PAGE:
Four days after President Donald Trump’s inauguration, Rep. Ted W. Lieu (D-Calif.) and Sen. Edward J. Markey (D-Mass.) introduced legislation that would prohibit the president from launching nuclear weapons without first having Congress expressly authorize such a strike.
The current U.S. “launch under attack” nuclear posture calls for the president to order the launch of hundreds of nuclear warheads deployed on alerted strategic land-based and sea-based intercontinental ballistic missiles. The orders can be executed by the president within a matter of a few minutes without the approval of any cabinet official or any members of Congress, according to specialists familiar with the procedures.
The bill, which was originally introduced in 2016, is a response to what Lieu calls Trump’s “desire to be ‘unpredictable’ with nuclear weapons.” The country’s founders “created a system of checks and balances, and it is essential for that standard to be applied to the potentially civilization-ending threat of nuclear war,” Lieu said in a Jan. 24 joint statement.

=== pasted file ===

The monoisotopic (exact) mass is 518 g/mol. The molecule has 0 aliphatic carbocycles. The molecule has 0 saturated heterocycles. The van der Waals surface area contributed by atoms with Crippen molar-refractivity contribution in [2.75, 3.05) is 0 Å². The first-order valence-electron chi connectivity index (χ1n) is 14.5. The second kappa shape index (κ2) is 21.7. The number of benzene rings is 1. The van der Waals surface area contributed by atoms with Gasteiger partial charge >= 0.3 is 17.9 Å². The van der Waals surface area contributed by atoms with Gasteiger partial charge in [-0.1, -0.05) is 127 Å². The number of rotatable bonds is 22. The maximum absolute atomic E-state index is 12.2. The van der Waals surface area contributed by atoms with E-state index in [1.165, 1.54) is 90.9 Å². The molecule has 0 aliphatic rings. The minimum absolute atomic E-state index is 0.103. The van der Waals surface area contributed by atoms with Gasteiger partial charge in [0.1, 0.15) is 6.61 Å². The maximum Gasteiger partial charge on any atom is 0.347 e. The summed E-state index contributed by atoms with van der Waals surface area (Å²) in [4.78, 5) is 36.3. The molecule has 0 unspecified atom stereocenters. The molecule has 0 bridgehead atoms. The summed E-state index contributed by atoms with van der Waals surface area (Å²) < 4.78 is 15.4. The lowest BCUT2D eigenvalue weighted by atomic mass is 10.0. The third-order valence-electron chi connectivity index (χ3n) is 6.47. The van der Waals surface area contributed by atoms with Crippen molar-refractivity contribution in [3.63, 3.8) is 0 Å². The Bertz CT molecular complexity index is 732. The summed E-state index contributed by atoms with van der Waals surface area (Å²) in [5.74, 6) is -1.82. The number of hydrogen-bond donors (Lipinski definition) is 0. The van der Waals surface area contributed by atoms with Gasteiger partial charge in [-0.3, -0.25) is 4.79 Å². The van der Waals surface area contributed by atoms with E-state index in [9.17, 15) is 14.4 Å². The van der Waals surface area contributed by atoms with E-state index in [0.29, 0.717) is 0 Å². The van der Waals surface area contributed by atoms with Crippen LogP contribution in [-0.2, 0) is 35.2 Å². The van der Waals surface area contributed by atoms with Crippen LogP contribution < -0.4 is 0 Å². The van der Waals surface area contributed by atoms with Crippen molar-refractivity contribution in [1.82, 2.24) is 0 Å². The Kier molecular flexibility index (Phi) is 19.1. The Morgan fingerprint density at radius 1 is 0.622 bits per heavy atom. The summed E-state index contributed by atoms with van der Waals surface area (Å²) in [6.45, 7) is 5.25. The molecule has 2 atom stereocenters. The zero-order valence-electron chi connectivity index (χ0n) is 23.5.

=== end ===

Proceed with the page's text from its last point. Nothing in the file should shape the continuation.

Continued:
Former Vice President Joe Biden said in Jan. 11 remarks that “it’s hard to envision a plausible scenario in which the first use of nuclear weapons by the United States would be necessary or make sense” and that he and President Barack Obama came to the conclusion that “deterring a nuclear attack should be the sole purpose of the U.S. nuclear arsenal.”
Yet, there is no official policy of no first use of nuclear weapons; and there is no requirement that Congress must authorize the use of military force, formally declare war, or even be consulted before the president orders a U.S. nuclear strike.
“Neither President Trump, nor any other president, should be allowed to use nuclear weapons except in response to a nuclear attack. By restricting the first use of nuclear weapons, this legislation enshrines that simple principle into law,” Markey said in the Jan. 24 statement.